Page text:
Novel weaves mundane with macabre in Guatemala
By TERESA MALCOLM
Kate Banner, a 40-something American, has spent years working as a midwife in Nicaragua, and as Hummingbird House opens she is adrift. Her mental state -- fear, melancholy, confusion -- is exemplified in a dreamlike encounter she has in the abandoned Nicaraguan National Cathedral. An old man cackles at her, Brigadista ... you do not belong here ... Go home, brigadista, go home.
Kate struggles with her future, in a twilight state, waiting to return to the United States but always held back. This compelling book tells the story of her discovery of where she truly needs to be, where she belongs.
When a young woman dies in childbirth in the aftermath of a hurricane, Kate decides that it is time for her to return to her native country. Her childhood friend Maggie, who has been with Kate in the years of working in war-torn Nicaragua, says she will join her, but Kates lover, Mark Deaver, will not. The end of that relationship increases Kates melancholy, and she leaves ahead of Maggie. She will meet Maggie in Antigua, Guatemala, where Kate will stop and visit her old friends Sunny and Ben.
When Kate arrives in Antigua, Sunny and Ben arent at their house -- havent been for months -- but an array of distinctive folks are: Fr. Dixie Ryan, an American priest questioning his vocation; Ginger, an American student; Lino, a Guatemalan teenager; and a parrot named Posh.
The house becomes the books spiritual center, sheltering the extended family that coalesces in the story. Lino brings home two street children, Eduardo and Marta. The household members join in the vigil of Vidalúz, a Mayan woman whose husband, Hector, has been disappeared. Dixies sister Jude, herself a nun, wants her brother to return to the priesthood and fears Kate may be tempting him away.
Meanwhile, Kate waits to go home to the United States. She waits and waits and waits -- for Maggie to arrive, to see the ever-elusive Sunny and Ben, to receive money from home. She also pines for Deaver, until more deadly concerns press upon her mind and a terrible tragedy shatters her hopes that everything will be OK once Maggie arrives.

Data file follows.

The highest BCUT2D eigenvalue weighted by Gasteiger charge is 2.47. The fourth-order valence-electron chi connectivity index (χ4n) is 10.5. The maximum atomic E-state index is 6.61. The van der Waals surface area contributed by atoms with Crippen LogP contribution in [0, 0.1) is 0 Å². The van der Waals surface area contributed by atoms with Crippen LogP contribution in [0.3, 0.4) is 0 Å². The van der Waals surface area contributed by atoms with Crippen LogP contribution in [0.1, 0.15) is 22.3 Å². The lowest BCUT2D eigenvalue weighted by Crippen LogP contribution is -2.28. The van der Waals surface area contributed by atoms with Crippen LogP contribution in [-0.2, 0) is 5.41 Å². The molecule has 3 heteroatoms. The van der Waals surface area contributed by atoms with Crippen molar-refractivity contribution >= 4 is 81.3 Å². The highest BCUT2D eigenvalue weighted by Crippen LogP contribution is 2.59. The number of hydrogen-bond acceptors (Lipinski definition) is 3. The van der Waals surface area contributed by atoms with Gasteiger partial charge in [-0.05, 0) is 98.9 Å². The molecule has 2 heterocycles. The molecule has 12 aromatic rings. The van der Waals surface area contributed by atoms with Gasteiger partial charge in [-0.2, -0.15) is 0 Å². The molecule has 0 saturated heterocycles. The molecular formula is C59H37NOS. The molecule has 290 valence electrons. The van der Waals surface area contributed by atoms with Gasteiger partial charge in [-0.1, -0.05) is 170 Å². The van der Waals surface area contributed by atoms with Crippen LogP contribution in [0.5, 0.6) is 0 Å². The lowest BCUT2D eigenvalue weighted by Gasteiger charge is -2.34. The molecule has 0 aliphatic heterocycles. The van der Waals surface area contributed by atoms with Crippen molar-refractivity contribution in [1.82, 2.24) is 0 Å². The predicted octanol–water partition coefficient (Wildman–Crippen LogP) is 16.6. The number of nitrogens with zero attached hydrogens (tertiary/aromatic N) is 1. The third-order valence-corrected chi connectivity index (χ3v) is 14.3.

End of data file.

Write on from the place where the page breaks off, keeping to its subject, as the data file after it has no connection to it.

Hummingbird House is a terrific read on many levels. The large cast of characters are vividly drawn, and their struggles are compelling. Author Patricia Henley convincingly blends the ordinary -- the smell of tortillas, the sound of jazz, children playing, Poshs fear of rainstorms -- with the brutality of Guatemala in the late 1980s. The mundane startles the reader with the realization that life carries on with some semblance of normality, even with violence and fear around every corner.
The storys weakest link is Kate herself. She is essentially a reactive character. The stories of fascinating people are happening all around her -- stories in which she takes a secondary role, when she is not hiding inside her own pain. Especially in the first half, while I was completely wrapped up in the narrative, I was often weary of Kates moping over Deaver -- a man portrayed as unkind, and their relationship primarily a physical one. The books later tragedy, which I will not give away, is at least of sufficient magnitude to warrant Kates grief and extreme withdrawal from those around her.
The love that blossoms between Kate and Dixie and the motherly relationship Kate develops toward Marta finally bring Kate some peace with herself. If Dixie seems almost too good to be true, the book at least acknowledges that. You always try to do the right thing, dont you? Kate asks and tells him, Im not pure like you.
Its in her care and sheltering of Marta that Kates character comes most alive. In an early, touching scene, Kate bathes Marta. The little girl is covered with dirt and sores and she smells like the glue she and her brother sniff. Kate thought of Mayan women she had seen posing for tourists. They would insist that the photographer wait while they combed out their long and shining indigo hair. She whispered, Your hair is very pretty. We can wash it and make it smell good.
The gentle bath ends with Kate kneeling before Marta, who sits on the toilet as Kate trims her toenails and rubs lotion into her street-worn feet, an image evocative of Christ washing the disciples feet.
Scenes such as these make whatever flaws the book may have seem minor. It is not always easy to share the tragic lives of the characters, but Henley makes the experience rewarding and brings the reader to share in the strong peace that Kate finds by the storys end.
Teresa Malcolm is NCRs assistant news editor and a staff writer. Her E-mail address is firstname.lastname@example.org
National Catholic Reporter, May 7, 1999